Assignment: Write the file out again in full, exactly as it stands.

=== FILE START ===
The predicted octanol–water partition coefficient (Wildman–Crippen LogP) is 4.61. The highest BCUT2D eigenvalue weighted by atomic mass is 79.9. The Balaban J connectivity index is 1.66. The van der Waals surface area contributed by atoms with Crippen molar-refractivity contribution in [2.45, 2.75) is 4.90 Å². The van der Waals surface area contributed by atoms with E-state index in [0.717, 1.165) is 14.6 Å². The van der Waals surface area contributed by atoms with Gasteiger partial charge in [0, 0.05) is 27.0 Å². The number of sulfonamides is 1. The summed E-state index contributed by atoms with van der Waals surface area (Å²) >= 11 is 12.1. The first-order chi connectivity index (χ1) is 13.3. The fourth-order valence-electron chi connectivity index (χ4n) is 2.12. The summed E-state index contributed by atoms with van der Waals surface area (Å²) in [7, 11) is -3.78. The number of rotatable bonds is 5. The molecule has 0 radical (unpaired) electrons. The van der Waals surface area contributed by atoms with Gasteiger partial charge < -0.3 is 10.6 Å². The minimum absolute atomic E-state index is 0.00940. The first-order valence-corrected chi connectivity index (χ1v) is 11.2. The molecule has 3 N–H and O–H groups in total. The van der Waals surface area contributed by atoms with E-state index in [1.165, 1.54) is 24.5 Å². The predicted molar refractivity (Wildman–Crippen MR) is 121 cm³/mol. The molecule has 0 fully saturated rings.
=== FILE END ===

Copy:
The predicted octanol–water partition coefficient (Wildman–Crippen LogP) is 4.61. The highest BCUT2D eigenvalue weighted by atomic mass is 79.9. The Balaban J connectivity index is 1.66. The van der Waals surface area contributed by atoms with Crippen molar-refractivity contribution in [2.45, 2.75) is 4.90 Å². The van der Waals surface area contributed by atoms with E-state index in [0.717, 1.165) is 14.6 Å². The van der Waals surface area contributed by atoms with Gasteiger partial charge in [0, 0.05) is 27.0 Å². The number of sulfonamides is 1. The summed E-state index contributed by atoms with van der Waals surface area (Å²) >= 11 is 12.1. The first-order chi connectivity index (χ1) is 13.3. The fourth-order valence-electron chi connectivity index (χ4n) is 2.12. The summed E-state index contributed by atoms with van der Waals surface area (Å²) in [7, 11) is -3.78. The number of rotatable bonds is 5. The molecule has 0 radical (unpaired) electrons. The van der Waals surface area contributed by atoms with Gasteiger partial charge < -0.3 is 10.6 Å². The minimum absolute atomic E-state index is 0.00940. The first-order valence-corrected chi connectivity index (χ1v) is 11.2. The molecule has 3 N–H and O–H groups in total. The van der Waals surface area contributed by atoms with E-state index in [1.165, 1.54) is 24.5 Å². The predicted molar refractivity (Wildman–Crippen MR) is 121 cm³/mol. The molecule has 0 fully saturated rings.